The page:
Alaska Lt. Gov. Mead Treadwell has made opposition to the 2009 stimulus part of his campaign for a Republican Senate nomination. But he also served on the board of a company that took stimulus funds.

Treadwell served a six-year stint as a board member for Ellicott Dredges, a company that manufactures dredging equipment, starting in 2003. Toward the end of his tenure in 2009, the company received a $1.76 million dollar grant for training and equipment upgrades, and in 2010, after he had left the board, the federal government used stimulus funds to buy a hydraulic dredge from the company for $4.1 million.

Running as a fiscal conservative, Treadwell has mocked the stimulus law. In February, his campaign released a cheeky statement “wishing [incumbent Democratic Sen. Mark] Begich a happy anniversary” on the five-year anniversary of his vote for it.

“We were told this package would help our economy and jump start businesses,” the statement said. “Now we know it's just another case of government spending too much and placing the price tag on the backs of future generations.”

Peter Bowe, the CEO of Ellicott Dredges, said the company's receipt of stimulus money shouldn't undermine Treadwell's bona fides as a fiscal conservative.

“As a supplier, we're not part of that decision to use or not use stimulus money for a particular procurement,” he said, regarding the company's decision to sell the hydraulic dredge.

As for the grant, Bowe said the company “did not support the concept of money being used in that way,” and that representatives met with a member of Congress to discuss their opposition to the move. But when it became apparent that the stimulus was a done deal, they decided to apply for grant money.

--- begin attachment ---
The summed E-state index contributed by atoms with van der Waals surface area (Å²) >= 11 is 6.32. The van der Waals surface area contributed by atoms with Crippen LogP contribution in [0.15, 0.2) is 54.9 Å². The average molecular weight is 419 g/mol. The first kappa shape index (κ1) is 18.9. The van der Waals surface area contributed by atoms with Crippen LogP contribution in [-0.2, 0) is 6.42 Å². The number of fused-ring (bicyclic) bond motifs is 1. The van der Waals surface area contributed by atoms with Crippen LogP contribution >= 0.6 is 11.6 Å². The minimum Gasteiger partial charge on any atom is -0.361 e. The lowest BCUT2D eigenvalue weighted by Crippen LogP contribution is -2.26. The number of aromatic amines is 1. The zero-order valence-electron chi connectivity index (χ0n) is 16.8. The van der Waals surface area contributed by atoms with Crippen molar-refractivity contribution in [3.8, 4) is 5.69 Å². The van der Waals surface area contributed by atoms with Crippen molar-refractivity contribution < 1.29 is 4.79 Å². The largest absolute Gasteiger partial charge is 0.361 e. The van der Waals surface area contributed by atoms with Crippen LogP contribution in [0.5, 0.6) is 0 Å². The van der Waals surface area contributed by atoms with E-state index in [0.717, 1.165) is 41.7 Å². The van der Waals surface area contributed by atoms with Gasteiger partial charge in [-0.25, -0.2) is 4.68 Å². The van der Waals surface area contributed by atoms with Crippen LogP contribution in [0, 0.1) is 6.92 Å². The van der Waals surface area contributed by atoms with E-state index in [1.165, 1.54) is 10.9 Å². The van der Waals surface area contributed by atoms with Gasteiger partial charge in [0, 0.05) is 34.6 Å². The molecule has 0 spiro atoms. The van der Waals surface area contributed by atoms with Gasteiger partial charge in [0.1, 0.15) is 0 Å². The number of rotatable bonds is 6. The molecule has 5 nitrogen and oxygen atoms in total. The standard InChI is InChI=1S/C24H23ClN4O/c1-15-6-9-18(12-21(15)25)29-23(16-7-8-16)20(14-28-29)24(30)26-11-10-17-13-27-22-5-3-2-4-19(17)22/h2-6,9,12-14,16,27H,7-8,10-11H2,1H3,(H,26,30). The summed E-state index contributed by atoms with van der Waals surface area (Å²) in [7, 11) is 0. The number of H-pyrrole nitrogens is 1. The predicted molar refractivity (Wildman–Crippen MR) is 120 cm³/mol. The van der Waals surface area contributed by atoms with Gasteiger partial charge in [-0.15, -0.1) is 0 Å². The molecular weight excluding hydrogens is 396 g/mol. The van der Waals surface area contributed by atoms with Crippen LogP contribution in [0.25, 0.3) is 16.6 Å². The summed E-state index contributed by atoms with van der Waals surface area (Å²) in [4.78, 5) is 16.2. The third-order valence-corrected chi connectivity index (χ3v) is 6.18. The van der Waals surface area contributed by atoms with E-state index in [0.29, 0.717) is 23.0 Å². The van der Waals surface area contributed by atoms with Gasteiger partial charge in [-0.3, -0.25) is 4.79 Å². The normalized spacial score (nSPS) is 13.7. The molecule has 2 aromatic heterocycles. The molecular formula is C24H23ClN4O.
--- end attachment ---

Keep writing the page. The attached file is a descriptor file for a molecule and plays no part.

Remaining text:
“We felt it was an appropriate response to make an application so that we would get it rather than our competition,” he said.

Bowe added that the company’s management, and not its board members — such as Treadwell — made the decision to apply for the grant.

Tom Intorcio, a spokesman for Treadwell’s campaign, stressed that Treadwell was a "non-executive board member" from 2003 to 2009.

"The company’s dealings with the federal government were executive decisions, not board decisions," he said in a statement. "Ellicott, like many American shipyards received a small amount of stimulus funding through what was a competitive process. The company continues to help maintain American leadership in this growing industry around the world."

Some fiscal conservatives are critical.

David Williams, president of the Taxpayer Protection Alliance, said Treadwell is hypocritical for criticizing the stimulus after serving on the board of one of its beneficiaries.

“If you’re a fiscal conservative, you’re not just a fiscal conservative when you’re running for office,” he said. “It’s part of your DNA and who you are, and there should have been some recognition by him at the time that this isn’t right.”

And Pete Sepp, the executive vice president of the National Taxpayers Union, said any affiliation with companies that took stimulus funds will raise eyebrows.

“More than a few companies received stimulus dollars but given the economic and fiscal disappointment over the program — especially for conservatives — even claiming a degree or two of separation from a government grant won't stop the questions from coming,” he emailed. “Although three Republicans in the Senate voted for the stimulus the whole scheme is known as one of Obama's signature initiatives and being associated with it is a serious political liability.”

Treadwell is running against Dan Sullivan, former Alaska attorney general, and Joe Miller, who ran unsuccessfully against Sen. Lisa Murkowski in 2010. Sullivan has been leading and Miller has consistently taken third place in the polls.

According to Alaska publication, a recent poll from Hellenthal and Associates showed Sullivan leading Treadwell by 4.3 percent. The primary is on Aug. 19.